Michelle said...

Yesterday I received John MacArthur's message "When Believers Stop Believing: Portrait of an Apostate" in the mail. Today I read Schaeffer's article (thanks, Sir Aaron).

Last night I watched, feeling physically ill, an abortionist/baby butcherer on CNN predictably paint all pro-lifers as hateful and complicit for calling abortion "murder". Thankfully Isaiah 5:20a came to mind:

"Woe to those who call evil good, and good evil; Who substitute darkness for light, and light for darkness ..."

CR, when I think of the Tiller family and their ilk I feel like throwing up, so I'm really struggling with Romans 12:15 right now!

Jay said...

Lately I've begun to take the view that over the last 30-40 years if more "Christians" had actually been followers of Jesus Christ and made a real effort to reach the lost..there would have been a whole lot less abortions.

Abortion is murder, the end result of lust, adultery and general immoral living in disobediance to God's Word.

We'll never stop or reduce abortion standing on corners waving signs like the others who stand on corners waving signs in support of their favorite cause. We'll never get abortion ended by legislation-you can't legislate morality.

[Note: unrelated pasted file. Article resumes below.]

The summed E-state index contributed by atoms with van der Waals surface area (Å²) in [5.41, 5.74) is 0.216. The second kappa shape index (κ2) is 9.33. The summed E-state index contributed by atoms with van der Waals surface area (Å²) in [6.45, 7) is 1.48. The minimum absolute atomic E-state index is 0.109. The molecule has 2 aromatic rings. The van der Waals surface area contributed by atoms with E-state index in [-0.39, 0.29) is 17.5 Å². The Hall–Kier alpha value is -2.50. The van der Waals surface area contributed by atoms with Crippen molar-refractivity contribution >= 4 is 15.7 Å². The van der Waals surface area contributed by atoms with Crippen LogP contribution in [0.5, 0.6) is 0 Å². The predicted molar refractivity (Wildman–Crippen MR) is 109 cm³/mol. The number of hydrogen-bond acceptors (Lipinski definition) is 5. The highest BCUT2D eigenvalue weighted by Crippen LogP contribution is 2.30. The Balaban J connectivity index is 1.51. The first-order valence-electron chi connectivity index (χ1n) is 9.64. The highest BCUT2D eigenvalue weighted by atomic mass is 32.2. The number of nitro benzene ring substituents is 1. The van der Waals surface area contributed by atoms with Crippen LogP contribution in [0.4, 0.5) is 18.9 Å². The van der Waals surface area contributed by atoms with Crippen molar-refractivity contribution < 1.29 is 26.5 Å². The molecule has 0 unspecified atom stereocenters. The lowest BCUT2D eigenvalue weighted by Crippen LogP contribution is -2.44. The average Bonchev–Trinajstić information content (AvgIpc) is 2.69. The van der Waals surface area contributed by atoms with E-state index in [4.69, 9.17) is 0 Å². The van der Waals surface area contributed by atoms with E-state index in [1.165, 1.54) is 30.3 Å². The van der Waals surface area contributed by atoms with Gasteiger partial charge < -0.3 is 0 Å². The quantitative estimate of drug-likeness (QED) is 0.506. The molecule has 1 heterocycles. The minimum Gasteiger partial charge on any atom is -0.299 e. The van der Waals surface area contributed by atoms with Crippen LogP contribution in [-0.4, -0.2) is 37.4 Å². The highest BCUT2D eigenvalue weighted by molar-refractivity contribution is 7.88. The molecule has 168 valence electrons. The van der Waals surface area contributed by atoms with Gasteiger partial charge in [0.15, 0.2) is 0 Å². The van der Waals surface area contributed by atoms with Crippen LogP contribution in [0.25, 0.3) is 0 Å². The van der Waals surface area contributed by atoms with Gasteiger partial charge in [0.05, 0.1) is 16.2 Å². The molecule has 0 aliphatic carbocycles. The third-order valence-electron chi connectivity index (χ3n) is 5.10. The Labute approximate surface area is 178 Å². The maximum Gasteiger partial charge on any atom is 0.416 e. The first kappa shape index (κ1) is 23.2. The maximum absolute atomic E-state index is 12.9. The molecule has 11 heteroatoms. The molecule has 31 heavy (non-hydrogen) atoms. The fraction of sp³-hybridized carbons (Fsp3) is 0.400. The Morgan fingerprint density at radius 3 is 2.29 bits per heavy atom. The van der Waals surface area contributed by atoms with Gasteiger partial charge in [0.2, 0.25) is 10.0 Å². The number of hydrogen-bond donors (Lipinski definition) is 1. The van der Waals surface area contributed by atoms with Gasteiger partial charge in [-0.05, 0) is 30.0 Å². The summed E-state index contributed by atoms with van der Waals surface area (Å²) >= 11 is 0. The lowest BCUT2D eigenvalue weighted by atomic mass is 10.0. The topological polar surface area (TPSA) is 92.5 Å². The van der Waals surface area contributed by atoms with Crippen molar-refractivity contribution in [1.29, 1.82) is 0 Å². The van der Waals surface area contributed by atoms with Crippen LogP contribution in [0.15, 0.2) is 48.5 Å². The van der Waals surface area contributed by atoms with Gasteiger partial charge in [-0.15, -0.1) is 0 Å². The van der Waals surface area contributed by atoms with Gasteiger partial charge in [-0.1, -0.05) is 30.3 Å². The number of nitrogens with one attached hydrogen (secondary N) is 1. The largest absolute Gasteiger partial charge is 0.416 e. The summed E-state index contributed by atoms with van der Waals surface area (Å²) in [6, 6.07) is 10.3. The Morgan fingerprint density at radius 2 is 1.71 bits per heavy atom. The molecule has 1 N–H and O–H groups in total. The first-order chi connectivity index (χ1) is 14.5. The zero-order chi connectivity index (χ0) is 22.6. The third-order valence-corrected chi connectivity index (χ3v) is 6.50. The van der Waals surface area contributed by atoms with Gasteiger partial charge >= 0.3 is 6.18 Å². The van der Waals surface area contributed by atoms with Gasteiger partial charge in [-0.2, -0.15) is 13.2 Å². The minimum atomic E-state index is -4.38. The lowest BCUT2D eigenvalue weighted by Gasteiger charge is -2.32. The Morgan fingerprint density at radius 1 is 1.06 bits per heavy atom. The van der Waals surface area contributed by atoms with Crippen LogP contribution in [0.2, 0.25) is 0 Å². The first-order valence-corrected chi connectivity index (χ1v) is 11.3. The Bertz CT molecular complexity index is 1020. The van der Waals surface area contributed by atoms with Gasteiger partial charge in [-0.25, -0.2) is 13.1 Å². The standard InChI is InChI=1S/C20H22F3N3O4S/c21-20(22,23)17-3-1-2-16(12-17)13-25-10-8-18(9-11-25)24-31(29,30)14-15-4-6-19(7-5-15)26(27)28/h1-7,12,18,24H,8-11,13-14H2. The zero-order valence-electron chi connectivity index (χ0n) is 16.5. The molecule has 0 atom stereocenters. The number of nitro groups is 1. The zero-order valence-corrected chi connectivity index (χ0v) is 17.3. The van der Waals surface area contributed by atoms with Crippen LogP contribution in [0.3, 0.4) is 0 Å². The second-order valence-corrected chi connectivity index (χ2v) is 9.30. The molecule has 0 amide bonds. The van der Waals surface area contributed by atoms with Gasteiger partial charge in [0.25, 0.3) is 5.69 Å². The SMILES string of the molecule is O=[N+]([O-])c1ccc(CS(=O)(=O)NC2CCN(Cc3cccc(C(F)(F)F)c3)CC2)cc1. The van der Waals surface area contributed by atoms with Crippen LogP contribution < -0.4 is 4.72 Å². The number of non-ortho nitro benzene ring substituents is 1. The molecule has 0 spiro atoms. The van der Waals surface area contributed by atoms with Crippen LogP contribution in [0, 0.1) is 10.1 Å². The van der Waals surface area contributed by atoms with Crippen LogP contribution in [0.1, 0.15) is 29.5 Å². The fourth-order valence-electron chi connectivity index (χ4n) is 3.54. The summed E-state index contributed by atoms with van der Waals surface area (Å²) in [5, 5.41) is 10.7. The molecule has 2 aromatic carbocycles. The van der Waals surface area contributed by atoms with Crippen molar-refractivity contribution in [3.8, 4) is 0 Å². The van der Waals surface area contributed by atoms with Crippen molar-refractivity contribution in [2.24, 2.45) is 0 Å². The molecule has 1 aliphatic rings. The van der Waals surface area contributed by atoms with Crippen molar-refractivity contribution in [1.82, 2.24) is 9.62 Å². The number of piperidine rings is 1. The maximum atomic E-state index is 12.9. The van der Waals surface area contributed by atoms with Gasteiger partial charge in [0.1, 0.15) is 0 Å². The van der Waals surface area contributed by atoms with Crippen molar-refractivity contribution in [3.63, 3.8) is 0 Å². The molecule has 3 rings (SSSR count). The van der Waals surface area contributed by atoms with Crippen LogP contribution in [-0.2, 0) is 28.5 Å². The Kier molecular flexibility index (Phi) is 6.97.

Too much time has been wasted protesting, politicizing and pursuing the wrong agendas. Christians must Repent, Fast, Pray, Repent some more, live God-pleasing lives according to Scripture - not the world - and go make disciples of Jesus.

While the loss of 30 million babies is an unimaginable many other humans have died without Jesus and will spend eternity in hell because we were all busy trying to stop abortion instead of trying to bring people to Christ?

Go ahead blast me...I know this is an extremely controversial position I've taken.

Aaron said...

I've come to a similar position. If those people who protested worked a job during those hours instead and then donated the money to a crisis pregnancy center, they might actually save some children. That isn't too say there is no value in protesting (although in some cases there may be).

threegirldad said...


Will you find people here who only protest? I suppose that you will. But you'll find far more people who do that plus what you've suggested. In fact, this organization was founded soon after the 1991 "Summer of Mercy" protests precisely because people realized that much more was necessary. And as you'll see on the "About Us -- History" page, they've gone far beyond being simply a crisis pregnancy center. It's a wonderful organization.

Aaron said...


I have no idea about the people "here." I don't even know if the people "here" protest. I would say that I have known a lot of people who protest that do not monetarily support crisis centers.

threegirldad said...


Sorry. "Here" was a reference to Wichita; didn't mean to be vague. And I don't really have a quarrel with your larger point. I was guilty of it myself at one time. All I really intended was to show that some people have recognized the truth of what you are saying, and have reformed as a result.

Aaron said...

Ahh...ok. Then united we are.